Becoming ‘the Rams’

The swaledale ram comes from the Duke of Devonshire’s estate at Chatsworth and after a recent promotion for good behaviour , Lance Corporal Derby XXX1 is based at the Regimental Head Quarters in Lichfield and has two full time handlers, Ram Major and Ram Orderly who come from the Regiment’s Drums Platoon and look after him at all times.

Over the years, Derby County Football Club have been known by a number of different nicknames. ‘County’, was an early example, eventually fading out of use due to confusion with other clubs such as Notts and Stockport. Throughout the late nineteenth-century, Derby were also commonly known as ‘the Peakites’, a reference to the lofty terrain of the Peak District in northern Derbyshire. However, no name has been quite so ubiquitous as that of ‘the Rams’ – the nickname which adorns the club to this day and which is well-known to supporters of clubs up and down the country. But where does this name come from?

Cover of “The Derby Ram” (1865), a satirical publication dedicated to local politics. The Ram has long been a symbol of the town of Derby.

There are several theories as to where the nickname of ‘The Rams’ comes from ranging from sheep farming, an old folk song or from a military background. It is the latter that is the correct one and this dates back to the army based in India in 1858 when a ram was adopted as the mascot for the regiment, the 95th Derbyshire Regiment, which is now called the Mercian Regiment.

The Lichfield Mercury newspaper on 5th February 1886 reports on a football match between the Lichfield Barrack Swifts and the Derby Rams (Military Team) that took place at Whittington Heath and this is the first time The Rams was seen in a footballing context and later adopted by Derby County.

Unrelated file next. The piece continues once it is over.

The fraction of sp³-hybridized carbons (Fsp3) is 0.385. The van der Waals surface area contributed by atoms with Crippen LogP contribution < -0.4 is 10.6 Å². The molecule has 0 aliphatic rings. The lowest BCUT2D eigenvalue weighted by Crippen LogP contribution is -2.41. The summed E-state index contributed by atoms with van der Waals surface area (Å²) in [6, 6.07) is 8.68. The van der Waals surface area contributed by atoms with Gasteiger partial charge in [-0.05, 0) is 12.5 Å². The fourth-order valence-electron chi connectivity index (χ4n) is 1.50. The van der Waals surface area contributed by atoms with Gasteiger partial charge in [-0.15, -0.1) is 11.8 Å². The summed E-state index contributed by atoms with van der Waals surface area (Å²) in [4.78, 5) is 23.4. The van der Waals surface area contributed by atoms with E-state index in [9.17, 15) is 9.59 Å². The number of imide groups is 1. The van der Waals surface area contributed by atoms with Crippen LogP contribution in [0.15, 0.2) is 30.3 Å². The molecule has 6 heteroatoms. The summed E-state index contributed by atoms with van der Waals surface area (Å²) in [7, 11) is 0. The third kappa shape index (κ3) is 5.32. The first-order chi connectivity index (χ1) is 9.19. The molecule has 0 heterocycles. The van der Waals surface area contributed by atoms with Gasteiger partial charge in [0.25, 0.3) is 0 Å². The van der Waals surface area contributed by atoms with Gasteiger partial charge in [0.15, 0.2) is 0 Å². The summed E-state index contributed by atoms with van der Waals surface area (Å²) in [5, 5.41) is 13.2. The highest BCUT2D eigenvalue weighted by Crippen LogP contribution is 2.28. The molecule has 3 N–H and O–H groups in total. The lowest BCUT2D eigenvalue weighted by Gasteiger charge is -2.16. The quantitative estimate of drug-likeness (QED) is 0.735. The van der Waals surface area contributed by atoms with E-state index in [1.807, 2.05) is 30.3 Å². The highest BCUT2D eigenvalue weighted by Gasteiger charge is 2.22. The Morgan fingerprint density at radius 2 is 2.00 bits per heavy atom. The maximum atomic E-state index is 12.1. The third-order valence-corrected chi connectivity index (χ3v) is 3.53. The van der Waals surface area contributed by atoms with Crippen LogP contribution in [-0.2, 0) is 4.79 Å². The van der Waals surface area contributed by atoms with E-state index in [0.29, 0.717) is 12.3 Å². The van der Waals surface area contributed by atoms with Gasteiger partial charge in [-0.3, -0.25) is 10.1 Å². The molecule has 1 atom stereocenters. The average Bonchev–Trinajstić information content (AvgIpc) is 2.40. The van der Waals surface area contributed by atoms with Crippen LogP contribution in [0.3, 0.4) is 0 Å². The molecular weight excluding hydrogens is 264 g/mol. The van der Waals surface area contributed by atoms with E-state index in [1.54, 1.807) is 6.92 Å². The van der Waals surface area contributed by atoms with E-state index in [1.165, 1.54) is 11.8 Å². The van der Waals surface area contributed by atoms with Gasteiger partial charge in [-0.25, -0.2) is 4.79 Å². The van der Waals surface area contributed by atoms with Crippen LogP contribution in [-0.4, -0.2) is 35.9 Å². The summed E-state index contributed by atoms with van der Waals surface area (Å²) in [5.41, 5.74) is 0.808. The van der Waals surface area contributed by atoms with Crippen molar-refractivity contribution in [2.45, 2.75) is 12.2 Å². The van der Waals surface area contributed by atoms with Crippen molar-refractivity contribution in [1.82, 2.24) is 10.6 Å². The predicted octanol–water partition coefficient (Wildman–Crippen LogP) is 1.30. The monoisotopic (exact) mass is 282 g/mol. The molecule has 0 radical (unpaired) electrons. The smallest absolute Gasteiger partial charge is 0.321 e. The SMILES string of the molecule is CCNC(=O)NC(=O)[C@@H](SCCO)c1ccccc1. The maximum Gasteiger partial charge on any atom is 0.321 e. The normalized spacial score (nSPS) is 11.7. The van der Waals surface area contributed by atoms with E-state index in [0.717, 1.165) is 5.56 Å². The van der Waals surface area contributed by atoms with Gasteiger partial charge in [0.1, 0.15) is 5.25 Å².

The swaledale ram comes from the Duke of Devonshire’s estate at Chatsworth and after a recent promotion for good behaviour , Lance Corporal Derby XXX1 is based at the Regimental Head Quarters in Lichfield and has two full time handlers, Ram Major and Ram Orderly who come from the Regiment’s Drums Platoon and look after him at all times.

He has his own army number, is paid £3.75 per day, has own rations and allowed annual holiday at Chatsworth and is a regular visitor to Pride Park Stadium. 

Private Derby XXX of the Mercian Regiment, pictured here with his comrades at Regimental Headquarters in 2015

The football club did not have any logo on the shirts until a brief stint in the 1920’s, where a ram’s head appeared. The ram was part of the club badge that was introduced after the FA Cup Final victory in 1946 and has remained ever since and this was converted to a full body, modern looking drawing at the start of the 1971-72 season. 

He has his own army number, is paid £3.75 per day, has own rations and allowed annual holiday at Chatsworth and is a regular visitor to Pride Park Stadium. 

The football club did not have any logo on the shirts until a brief stint in the 1920’s, where a ram’s head appeared. The ram was part of the club badge that was introduced after the FA Cup Final victory in 1946 and has remained ever since and this was converted to a full body, modern looking drawing at the start of the 1971-72 season.